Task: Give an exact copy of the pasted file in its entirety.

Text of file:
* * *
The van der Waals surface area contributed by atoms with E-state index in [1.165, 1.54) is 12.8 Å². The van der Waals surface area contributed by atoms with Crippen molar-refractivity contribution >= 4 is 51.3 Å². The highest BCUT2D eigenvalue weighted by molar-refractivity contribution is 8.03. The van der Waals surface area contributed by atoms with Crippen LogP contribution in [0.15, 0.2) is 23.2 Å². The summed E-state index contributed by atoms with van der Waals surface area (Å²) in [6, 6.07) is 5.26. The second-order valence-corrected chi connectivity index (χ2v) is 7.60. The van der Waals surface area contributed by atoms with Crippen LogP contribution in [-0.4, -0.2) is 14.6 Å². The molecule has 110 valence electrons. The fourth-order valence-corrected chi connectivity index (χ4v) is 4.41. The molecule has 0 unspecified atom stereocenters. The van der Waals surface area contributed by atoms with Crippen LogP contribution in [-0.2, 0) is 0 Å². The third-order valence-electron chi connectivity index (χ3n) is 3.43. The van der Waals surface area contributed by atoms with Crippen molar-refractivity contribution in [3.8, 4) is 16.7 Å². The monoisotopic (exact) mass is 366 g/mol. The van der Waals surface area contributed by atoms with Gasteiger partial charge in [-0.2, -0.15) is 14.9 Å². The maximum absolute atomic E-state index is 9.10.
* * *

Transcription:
The van der Waals surface area contributed by atoms with E-state index in [1.165, 1.54) is 12.8 Å². The van der Waals surface area contributed by atoms with Crippen molar-refractivity contribution >= 4 is 51.3 Å². The highest BCUT2D eigenvalue weighted by molar-refractivity contribution is 8.03. The van der Waals surface area contributed by atoms with Crippen LogP contribution in [0.15, 0.2) is 23.2 Å². The summed E-state index contributed by atoms with van der Waals surface area (Å²) in [6, 6.07) is 5.26. The second-order valence-corrected chi connectivity index (χ2v) is 7.60. The van der Waals surface area contributed by atoms with Crippen LogP contribution in [-0.4, -0.2) is 14.6 Å². The molecule has 110 valence electrons. The fourth-order valence-corrected chi connectivity index (χ4v) is 4.41. The molecule has 0 unspecified atom stereocenters. The van der Waals surface area contributed by atoms with Crippen LogP contribution in [-0.2, 0) is 0 Å². The third-order valence-electron chi connectivity index (χ3n) is 3.43. The van der Waals surface area contributed by atoms with Crippen molar-refractivity contribution in [3.8, 4) is 16.7 Å². The monoisotopic (exact) mass is 366 g/mol. The van der Waals surface area contributed by atoms with Gasteiger partial charge in [-0.2, -0.15) is 14.9 Å². The maximum absolute atomic E-state index is 9.10.